Chuck is a terrible father. He’s either absent-minded or screwing things up, or, more commonly, both… while remaining almost willfully blind to the harm he’s doing to his son, Franklin.
So Franklin, struggling with depression and trying to hit the reset button on his life, shuts down his dad and blocks him on all social media. Briefly distraught, Chuck then decides to fish for his own son by posing as a beautiful, smart, and compassionate young woman who suddenly becomes interested in Franklin.
Of course, that’s a terrible idea. This starting point for director and star James Morosoni’s I Love My Dad is actually based on a real-life situation in which Morosoni was confronted with his own father. But in this comedy, Chuck goes much further, wreaking all sorts of havoc with his insane plan and generating “amazing laughs,” says comedian Patton Oswalt, who plays Chuck.
Oswalt has done nine comedy specials and film and TV credits from King of Queens to Ratatouille to BoJack Horseman. But lately he’s broadened his spectrum, and while he brings wit and absurdity to the funny moments – he also shares scenes with Rachel Dratch and Lil Rel Howery – he also grounds the more poignant and dramatic moments with honesty and vulnerability.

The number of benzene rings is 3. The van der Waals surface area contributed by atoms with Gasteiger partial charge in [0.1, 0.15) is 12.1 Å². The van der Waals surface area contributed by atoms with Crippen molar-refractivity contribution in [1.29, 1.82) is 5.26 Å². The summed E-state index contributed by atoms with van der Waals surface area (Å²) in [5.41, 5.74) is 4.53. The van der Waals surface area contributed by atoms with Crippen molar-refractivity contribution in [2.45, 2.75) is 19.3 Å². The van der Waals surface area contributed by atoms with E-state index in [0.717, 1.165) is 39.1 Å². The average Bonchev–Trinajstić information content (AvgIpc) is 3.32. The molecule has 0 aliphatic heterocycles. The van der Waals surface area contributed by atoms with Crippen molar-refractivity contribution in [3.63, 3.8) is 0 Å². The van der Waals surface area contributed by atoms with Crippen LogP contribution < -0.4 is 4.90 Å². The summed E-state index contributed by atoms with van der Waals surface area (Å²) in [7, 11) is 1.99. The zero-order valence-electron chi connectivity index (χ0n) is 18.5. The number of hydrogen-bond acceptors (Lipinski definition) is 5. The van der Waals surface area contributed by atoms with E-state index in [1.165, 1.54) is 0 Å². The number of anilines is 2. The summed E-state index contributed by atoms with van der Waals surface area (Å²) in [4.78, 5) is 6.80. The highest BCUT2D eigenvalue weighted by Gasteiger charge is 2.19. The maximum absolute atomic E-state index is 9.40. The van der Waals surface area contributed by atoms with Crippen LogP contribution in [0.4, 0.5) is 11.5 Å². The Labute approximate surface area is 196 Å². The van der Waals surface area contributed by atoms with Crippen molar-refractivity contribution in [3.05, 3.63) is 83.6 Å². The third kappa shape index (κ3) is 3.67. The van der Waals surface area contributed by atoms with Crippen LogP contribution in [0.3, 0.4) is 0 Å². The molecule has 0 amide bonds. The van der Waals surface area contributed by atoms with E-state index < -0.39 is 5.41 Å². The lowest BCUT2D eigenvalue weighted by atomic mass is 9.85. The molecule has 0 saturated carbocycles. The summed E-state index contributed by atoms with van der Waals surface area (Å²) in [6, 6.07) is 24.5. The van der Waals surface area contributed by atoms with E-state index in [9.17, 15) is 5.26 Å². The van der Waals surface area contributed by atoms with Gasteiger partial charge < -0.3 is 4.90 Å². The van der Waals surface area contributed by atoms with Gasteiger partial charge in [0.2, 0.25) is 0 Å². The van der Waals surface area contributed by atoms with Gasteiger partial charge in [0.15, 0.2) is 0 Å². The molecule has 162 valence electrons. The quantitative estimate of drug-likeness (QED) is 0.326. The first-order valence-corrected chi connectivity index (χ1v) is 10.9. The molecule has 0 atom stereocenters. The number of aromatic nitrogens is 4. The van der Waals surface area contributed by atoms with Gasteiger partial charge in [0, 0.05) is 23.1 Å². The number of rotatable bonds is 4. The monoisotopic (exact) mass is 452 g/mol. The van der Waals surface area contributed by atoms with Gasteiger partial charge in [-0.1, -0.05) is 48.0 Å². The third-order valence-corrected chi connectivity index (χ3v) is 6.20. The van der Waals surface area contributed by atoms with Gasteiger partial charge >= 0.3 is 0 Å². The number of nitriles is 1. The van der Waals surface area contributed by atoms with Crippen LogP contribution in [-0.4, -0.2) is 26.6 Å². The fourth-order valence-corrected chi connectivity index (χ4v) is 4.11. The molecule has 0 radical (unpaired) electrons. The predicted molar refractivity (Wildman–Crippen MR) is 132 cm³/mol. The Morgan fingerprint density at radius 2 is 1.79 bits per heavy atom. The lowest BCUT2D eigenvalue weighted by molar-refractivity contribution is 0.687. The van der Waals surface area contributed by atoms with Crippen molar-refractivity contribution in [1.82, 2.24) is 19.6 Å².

He recently spoke about his recent roles via video and found common ground with Chuck and his stand-up. This interview has been edited for length and clarity.
Q. When you read a script like this, with sharp tonal shifts and some chilling comedy moments, do you worry that while it’s good, it might also be a total disaster?
That’s what attracted me to it. I love reading scripts that work or fail – not just fail, forget that. But a fiasco creates its own gravity and then memories. A movie like 27 Dresses isn’t talked about much, but Battlefield Earth has written memoirs and monographs about it because people are still like, ‘What was going on on the damn set?’ The audience looks together and says, ‘ Wow, are we all seeing that?”
Q. Aside from a potentially epic failure, what really appealed to you about the script?
Chuck thought, “Don’t I get credit for wanting to do good?” And I’ve been guilty of that many times. Chuck doesn’t understand that you really have to pull through and do good. He doesn’t do the damn work. He’s also gotten into a rut where he thinks, “I can come up with a spectacular excuse after the fact, so I’m already giving myself permission to screw this up.” It was interesting to find that guy’s energy — how do you get out of bed every morning if this is your life?
Q. How did you find your way into these guys?
There have been moments when I’ve done things, not on that level of course, but sometimes it takes self-deception to exist. But as a parent, I’ve thought about if you really screwed things up with your child—which would be a nightmare for me—what emotional journey you would go on. And Chuck doesn’t have the tools to deal with that, so there’s something quixotic about that need and that goal. That was really fun to play.
Q. You often act in isolation, with your phone or laptop. Was that challenging?